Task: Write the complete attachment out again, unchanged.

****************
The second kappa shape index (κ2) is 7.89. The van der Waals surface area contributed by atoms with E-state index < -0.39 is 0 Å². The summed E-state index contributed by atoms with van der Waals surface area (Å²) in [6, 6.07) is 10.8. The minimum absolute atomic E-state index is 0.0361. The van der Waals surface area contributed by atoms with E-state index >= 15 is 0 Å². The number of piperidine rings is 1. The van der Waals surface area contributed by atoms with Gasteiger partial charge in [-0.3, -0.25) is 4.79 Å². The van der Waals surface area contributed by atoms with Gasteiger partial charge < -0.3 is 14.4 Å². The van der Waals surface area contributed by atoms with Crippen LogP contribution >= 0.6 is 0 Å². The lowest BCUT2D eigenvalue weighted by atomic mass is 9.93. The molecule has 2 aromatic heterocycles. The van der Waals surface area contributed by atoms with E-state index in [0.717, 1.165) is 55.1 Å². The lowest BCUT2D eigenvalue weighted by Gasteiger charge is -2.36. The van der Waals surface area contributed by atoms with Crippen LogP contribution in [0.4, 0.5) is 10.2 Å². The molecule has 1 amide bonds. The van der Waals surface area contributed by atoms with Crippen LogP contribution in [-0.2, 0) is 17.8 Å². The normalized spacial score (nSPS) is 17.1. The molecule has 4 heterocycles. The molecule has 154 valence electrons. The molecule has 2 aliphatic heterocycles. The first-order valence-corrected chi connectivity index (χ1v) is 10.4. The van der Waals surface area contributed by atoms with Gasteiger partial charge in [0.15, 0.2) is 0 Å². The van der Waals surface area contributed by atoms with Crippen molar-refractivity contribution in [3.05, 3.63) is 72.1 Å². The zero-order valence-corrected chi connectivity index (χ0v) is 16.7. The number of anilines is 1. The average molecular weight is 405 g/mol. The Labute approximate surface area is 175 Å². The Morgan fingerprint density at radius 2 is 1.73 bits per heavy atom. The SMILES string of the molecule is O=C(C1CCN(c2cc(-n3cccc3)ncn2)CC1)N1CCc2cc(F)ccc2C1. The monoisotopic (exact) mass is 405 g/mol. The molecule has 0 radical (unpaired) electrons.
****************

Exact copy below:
The second kappa shape index (κ2) is 7.89. The van der Waals surface area contributed by atoms with E-state index < -0.39 is 0 Å². The summed E-state index contributed by atoms with van der Waals surface area (Å²) in [6, 6.07) is 10.8. The minimum absolute atomic E-state index is 0.0361. The van der Waals surface area contributed by atoms with E-state index >= 15 is 0 Å². The number of piperidine rings is 1. The van der Waals surface area contributed by atoms with Gasteiger partial charge in [-0.3, -0.25) is 4.79 Å². The van der Waals surface area contributed by atoms with Gasteiger partial charge < -0.3 is 14.4 Å². The van der Waals surface area contributed by atoms with Crippen LogP contribution >= 0.6 is 0 Å². The lowest BCUT2D eigenvalue weighted by atomic mass is 9.93. The molecule has 2 aromatic heterocycles. The van der Waals surface area contributed by atoms with E-state index in [0.717, 1.165) is 55.1 Å². The lowest BCUT2D eigenvalue weighted by Gasteiger charge is -2.36. The van der Waals surface area contributed by atoms with Crippen LogP contribution in [0.4, 0.5) is 10.2 Å². The molecule has 1 amide bonds. The van der Waals surface area contributed by atoms with Crippen LogP contribution in [-0.2, 0) is 17.8 Å². The normalized spacial score (nSPS) is 17.1. The molecule has 4 heterocycles. The molecule has 154 valence electrons. The molecule has 2 aliphatic heterocycles. The first-order valence-corrected chi connectivity index (χ1v) is 10.4. The van der Waals surface area contributed by atoms with Gasteiger partial charge in [0.15, 0.2) is 0 Å². The van der Waals surface area contributed by atoms with Crippen molar-refractivity contribution in [3.05, 3.63) is 72.1 Å². The zero-order valence-corrected chi connectivity index (χ0v) is 16.7. The number of anilines is 1. The average molecular weight is 405 g/mol. The Labute approximate surface area is 175 Å². The Morgan fingerprint density at radius 2 is 1.73 bits per heavy atom. The SMILES string of the molecule is O=C(C1CCN(c2cc(-n3cccc3)ncn2)CC1)N1CCc2cc(F)ccc2C1. The monoisotopic (exact) mass is 405 g/mol. The molecule has 0 radical (unpaired) electrons.